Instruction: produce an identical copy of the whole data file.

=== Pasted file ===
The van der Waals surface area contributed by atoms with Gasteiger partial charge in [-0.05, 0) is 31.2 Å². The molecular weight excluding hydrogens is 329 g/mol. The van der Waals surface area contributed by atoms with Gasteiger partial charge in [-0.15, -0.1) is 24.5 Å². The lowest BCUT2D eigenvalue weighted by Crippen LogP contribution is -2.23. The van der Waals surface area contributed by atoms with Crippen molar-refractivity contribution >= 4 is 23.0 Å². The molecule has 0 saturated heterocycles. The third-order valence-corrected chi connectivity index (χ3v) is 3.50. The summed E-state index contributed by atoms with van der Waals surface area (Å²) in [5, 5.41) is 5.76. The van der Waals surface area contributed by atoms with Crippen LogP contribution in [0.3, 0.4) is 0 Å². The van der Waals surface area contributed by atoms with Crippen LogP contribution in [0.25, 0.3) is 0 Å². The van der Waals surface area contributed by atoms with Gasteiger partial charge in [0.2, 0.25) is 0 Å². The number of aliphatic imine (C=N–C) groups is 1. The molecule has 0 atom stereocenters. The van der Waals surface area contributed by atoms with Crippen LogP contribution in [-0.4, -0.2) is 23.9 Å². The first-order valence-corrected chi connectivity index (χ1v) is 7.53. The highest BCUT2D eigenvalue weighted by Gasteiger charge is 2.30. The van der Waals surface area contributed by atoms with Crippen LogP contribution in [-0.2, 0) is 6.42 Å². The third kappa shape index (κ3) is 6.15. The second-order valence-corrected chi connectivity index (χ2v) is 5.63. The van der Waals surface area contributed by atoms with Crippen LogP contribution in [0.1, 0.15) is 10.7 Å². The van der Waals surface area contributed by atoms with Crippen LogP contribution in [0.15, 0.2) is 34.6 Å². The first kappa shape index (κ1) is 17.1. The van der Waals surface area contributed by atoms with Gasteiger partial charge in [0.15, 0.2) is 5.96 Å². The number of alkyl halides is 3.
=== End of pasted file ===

The van der Waals surface area contributed by atoms with Gasteiger partial charge in [-0.05, 0) is 31.2 Å². The molecular weight excluding hydrogens is 329 g/mol. The van der Waals surface area contributed by atoms with Gasteiger partial charge in [-0.15, -0.1) is 24.5 Å². The lowest BCUT2D eigenvalue weighted by Crippen LogP contribution is -2.23. The van der Waals surface area contributed by atoms with Crippen molar-refractivity contribution >= 4 is 23.0 Å². The molecule has 0 saturated heterocycles. The third-order valence-corrected chi connectivity index (χ3v) is 3.50. The summed E-state index contributed by atoms with van der Waals surface area (Å²) in [5, 5.41) is 5.76. The van der Waals surface area contributed by atoms with Crippen LogP contribution in [0.3, 0.4) is 0 Å². The van der Waals surface area contributed by atoms with Crippen LogP contribution in [0.25, 0.3) is 0 Å². The van der Waals surface area contributed by atoms with Gasteiger partial charge in [0.2, 0.25) is 0 Å². The number of aliphatic imine (C=N–C) groups is 1. The molecule has 0 atom stereocenters. The van der Waals surface area contributed by atoms with Crippen LogP contribution in [-0.4, -0.2) is 23.9 Å². The first-order valence-corrected chi connectivity index (χ1v) is 7.53. The highest BCUT2D eigenvalue weighted by Gasteiger charge is 2.30. The van der Waals surface area contributed by atoms with Crippen LogP contribution in [-0.2, 0) is 6.42 Å². The third kappa shape index (κ3) is 6.15. The second-order valence-corrected chi connectivity index (χ2v) is 5.63. The van der Waals surface area contributed by atoms with Crippen LogP contribution in [0.1, 0.15) is 10.7 Å². The van der Waals surface area contributed by atoms with Crippen LogP contribution in [0.15, 0.2) is 34.6 Å². The first kappa shape index (κ1) is 17.1. The van der Waals surface area contributed by atoms with Gasteiger partial charge in [0.15, 0.2) is 5.96 Å². The number of alkyl halides is 3.